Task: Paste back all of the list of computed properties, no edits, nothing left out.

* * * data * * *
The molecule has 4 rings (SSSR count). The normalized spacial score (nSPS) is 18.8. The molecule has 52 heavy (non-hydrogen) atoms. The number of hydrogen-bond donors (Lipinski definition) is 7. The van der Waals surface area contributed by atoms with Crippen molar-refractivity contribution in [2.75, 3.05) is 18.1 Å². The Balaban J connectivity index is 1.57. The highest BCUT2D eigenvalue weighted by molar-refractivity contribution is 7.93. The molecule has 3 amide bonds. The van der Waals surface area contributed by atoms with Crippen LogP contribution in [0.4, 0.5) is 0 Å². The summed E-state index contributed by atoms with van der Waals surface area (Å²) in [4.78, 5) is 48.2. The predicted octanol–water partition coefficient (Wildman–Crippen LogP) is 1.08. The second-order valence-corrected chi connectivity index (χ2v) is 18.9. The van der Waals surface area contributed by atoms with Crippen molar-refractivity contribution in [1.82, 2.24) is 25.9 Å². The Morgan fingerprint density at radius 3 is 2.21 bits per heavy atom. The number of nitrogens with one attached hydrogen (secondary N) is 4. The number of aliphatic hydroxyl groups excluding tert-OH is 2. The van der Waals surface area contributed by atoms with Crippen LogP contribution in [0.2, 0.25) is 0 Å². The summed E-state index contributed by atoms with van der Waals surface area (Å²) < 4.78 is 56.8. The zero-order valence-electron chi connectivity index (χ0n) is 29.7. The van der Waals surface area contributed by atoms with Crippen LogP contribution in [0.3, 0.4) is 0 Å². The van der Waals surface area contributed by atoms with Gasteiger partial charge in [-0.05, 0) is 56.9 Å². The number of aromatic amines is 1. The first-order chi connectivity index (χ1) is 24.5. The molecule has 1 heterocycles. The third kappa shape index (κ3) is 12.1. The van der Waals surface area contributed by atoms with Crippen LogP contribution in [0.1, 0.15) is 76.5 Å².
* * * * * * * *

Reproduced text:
The molecule has 4 rings (SSSR count). The normalized spacial score (nSPS) is 18.8. The molecule has 52 heavy (non-hydrogen) atoms. The number of hydrogen-bond donors (Lipinski definition) is 7. The van der Waals surface area contributed by atoms with Crippen molar-refractivity contribution in [2.75, 3.05) is 18.1 Å². The Balaban J connectivity index is 1.57. The highest BCUT2D eigenvalue weighted by molar-refractivity contribution is 7.93. The molecule has 3 amide bonds. The van der Waals surface area contributed by atoms with Crippen LogP contribution in [0.4, 0.5) is 0 Å². The summed E-state index contributed by atoms with van der Waals surface area (Å²) in [4.78, 5) is 48.2. The predicted octanol–water partition coefficient (Wildman–Crippen LogP) is 1.08. The second-order valence-corrected chi connectivity index (χ2v) is 18.9. The van der Waals surface area contributed by atoms with Crippen molar-refractivity contribution in [1.82, 2.24) is 25.9 Å². The Morgan fingerprint density at radius 3 is 2.21 bits per heavy atom. The number of nitrogens with one attached hydrogen (secondary N) is 4. The number of aliphatic hydroxyl groups excluding tert-OH is 2. The van der Waals surface area contributed by atoms with Crippen LogP contribution in [0.2, 0.25) is 0 Å². The summed E-state index contributed by atoms with van der Waals surface area (Å²) < 4.78 is 56.8. The zero-order valence-electron chi connectivity index (χ0n) is 29.7. The van der Waals surface area contributed by atoms with Crippen LogP contribution in [0.3, 0.4) is 0 Å². The van der Waals surface area contributed by atoms with Gasteiger partial charge in [-0.05, 0) is 56.9 Å². The number of aromatic amines is 1. The first-order chi connectivity index (χ1) is 24.5. The molecule has 1 heterocycles. The third kappa shape index (κ3) is 12.1. The van der Waals surface area contributed by atoms with Crippen LogP contribution in [0.1, 0.15) is 76.5 Å².